A2: In some special cases, such as with the JET Programme or a Japanese government scholarship program, the sponsoring organization may limit participants to “foreigners” holding Canadian passports; you would thus have to renounce your Japanese citizenship. Please contact the sponsoring organization in Japan for details.

A3: Moreover, according to Japanese legislation, holders of dual citizenships have to choose one citizenship before they turn 22 years old. Upon renouncing their Japanese citizenship, they will not be able to use their Japanese passport. You will find more information in the Citizenship and Family Register Matters of our website.

Q16: Can I apply for a visa at the office of the honorary consul general of Japan in my province?

A: No, you cannot. The office of an honorary consul general does not process visa applications, so you have to apply at the Consulate-General of Japan in Montreal.

Q17: I live far away from Montreal. Can I send my visa application package to you by mail or courier?

A: No, you cannot. You must come to our office in Montreal. Canadian citizens living far away and who have already obtained a Certificate of Eligibility should contact the Consular Affairs section of the Consulate-General of Japan in Montreal.

Q18: What kind of activities are covered by the short-term business affairs visa?

A: Please refer to the page on Temporary Visits – Business Affairs of our website. This is the visa category for people who need to participate in meetings, in cultural, academic or sports exchanges, or to do a short-term, unpaid, internship in Japan.

Q19: I want to go to Japan as a tourist, but I will stay at my friend’s home. What is the correct visa category on the Consulate-General’s website?

A: The correct category is Temporary Visit – Visiting Relatives or Acquaintances. Your host will have to prepare many documents, but except for their passport, Residence Card (zairyu kaado) and Schedule of Stay, all other documents must be originals (that is to say, photocopies or scanned copies sent by email or fax will not be accepted.)

Q20: I am a Canadian citizen and I want to study 1 year in Japan. How should I proceed for the visa application?

A: First, you have to choose the school where you wish to go, and then have them apply in your name for a Certificate of Eligibility (also known as COE) at the Immigration Bureau of Japan. Then, have the school send you the original COE, which you will need when you apply for a student visa at the Consulate-General of Japan in Montreal.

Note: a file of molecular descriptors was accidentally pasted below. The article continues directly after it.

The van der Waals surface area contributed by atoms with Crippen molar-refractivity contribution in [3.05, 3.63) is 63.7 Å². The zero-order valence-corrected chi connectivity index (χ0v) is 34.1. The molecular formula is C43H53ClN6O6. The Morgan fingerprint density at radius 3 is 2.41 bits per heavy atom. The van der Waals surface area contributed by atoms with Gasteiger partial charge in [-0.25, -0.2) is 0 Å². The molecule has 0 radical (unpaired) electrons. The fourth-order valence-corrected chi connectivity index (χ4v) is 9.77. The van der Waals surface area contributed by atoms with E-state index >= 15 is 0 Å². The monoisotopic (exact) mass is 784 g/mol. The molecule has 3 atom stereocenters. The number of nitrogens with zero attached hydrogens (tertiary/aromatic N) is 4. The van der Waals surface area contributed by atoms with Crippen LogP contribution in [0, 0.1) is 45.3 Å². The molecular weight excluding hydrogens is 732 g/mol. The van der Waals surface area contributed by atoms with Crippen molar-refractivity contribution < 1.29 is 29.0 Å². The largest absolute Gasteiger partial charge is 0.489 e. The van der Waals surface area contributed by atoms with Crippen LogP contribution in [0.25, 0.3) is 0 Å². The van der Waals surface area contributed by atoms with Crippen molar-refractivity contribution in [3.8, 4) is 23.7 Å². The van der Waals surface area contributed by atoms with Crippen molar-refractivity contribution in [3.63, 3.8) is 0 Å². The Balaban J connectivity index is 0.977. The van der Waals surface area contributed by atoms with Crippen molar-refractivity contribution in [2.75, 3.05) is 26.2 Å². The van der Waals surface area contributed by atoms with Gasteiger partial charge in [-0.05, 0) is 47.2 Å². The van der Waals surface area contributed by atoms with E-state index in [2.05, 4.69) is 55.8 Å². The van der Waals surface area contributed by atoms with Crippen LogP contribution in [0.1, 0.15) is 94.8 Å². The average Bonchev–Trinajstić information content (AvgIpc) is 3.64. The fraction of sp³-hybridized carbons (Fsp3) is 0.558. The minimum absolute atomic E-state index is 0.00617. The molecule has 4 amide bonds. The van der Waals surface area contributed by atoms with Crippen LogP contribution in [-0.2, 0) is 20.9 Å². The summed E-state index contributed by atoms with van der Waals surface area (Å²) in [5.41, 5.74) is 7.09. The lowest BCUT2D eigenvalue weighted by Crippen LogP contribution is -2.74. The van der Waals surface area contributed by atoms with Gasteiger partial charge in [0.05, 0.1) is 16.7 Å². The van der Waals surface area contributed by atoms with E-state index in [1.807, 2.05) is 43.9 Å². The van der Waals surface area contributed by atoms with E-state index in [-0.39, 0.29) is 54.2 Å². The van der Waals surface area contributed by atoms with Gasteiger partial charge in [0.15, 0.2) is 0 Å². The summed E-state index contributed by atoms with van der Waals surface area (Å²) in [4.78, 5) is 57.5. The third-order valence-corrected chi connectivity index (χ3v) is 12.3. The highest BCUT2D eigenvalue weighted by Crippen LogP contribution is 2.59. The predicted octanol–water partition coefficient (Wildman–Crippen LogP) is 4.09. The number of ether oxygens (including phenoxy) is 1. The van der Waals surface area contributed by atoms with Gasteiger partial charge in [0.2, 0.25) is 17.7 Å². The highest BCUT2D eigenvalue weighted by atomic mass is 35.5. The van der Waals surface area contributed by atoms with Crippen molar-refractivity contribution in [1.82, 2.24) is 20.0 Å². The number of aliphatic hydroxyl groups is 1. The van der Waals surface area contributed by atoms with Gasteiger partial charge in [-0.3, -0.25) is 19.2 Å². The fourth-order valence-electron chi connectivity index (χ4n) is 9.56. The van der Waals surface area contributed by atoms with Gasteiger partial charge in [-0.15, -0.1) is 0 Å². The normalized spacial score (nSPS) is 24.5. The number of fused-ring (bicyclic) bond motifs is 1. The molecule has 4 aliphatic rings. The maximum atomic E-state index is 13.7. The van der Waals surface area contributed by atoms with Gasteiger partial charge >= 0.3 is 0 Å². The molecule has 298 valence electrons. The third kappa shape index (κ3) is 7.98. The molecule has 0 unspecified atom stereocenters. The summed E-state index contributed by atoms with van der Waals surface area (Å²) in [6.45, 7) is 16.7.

Q21: I want to work in Japan, so what should I do?

A: You will have to obtain a work visa. As part of the visa application process, you will need a Certificate of Eligibility (COE). Your future employer will have to apply in your name for a COE at the Immigration Bureau of Japan. Once you have the original COE in hand, you may apply for a work visa at the Consulate-General of Japan in Montreal. Of course, before you can work in Japan, you will first have to find a company or entity who will be willing to hire you.

Q22: I am a Canadian citizen and I want to live in Japan for 1 year. What should I do?

A: If you are over 18 years old and less than 31 years old, you may apply for a working holiday visa. You will find all the relevant information on the working holiday visa on our website. Other options are available for long-term stays in Japan; please contact the Information Center of the Immigration Bureau of Japan for details.

Q23: I am a Canadian citizen currently living in Australia on a working holiday visa. Next, I want to live in Japan on a working holiday visa; can I send you my application by mail?

A: No, you cannot. The only individuals who can apply for a working holiday visa through our office are Canadian citizens currently living in our area of jurisdiction (Quebec and the Atlantic Provinces); they absolutely have to apply in person at the Consulate-General of Japan in Montreal.

Q24: I heard that, upon entry into Japan on a 1-year work visa, I will have to obtain a residence card. What should I do to obtain it?

A: All the necessary information on obtaining the Residence Card can be found on the website of the Immigration Bureau of Japan.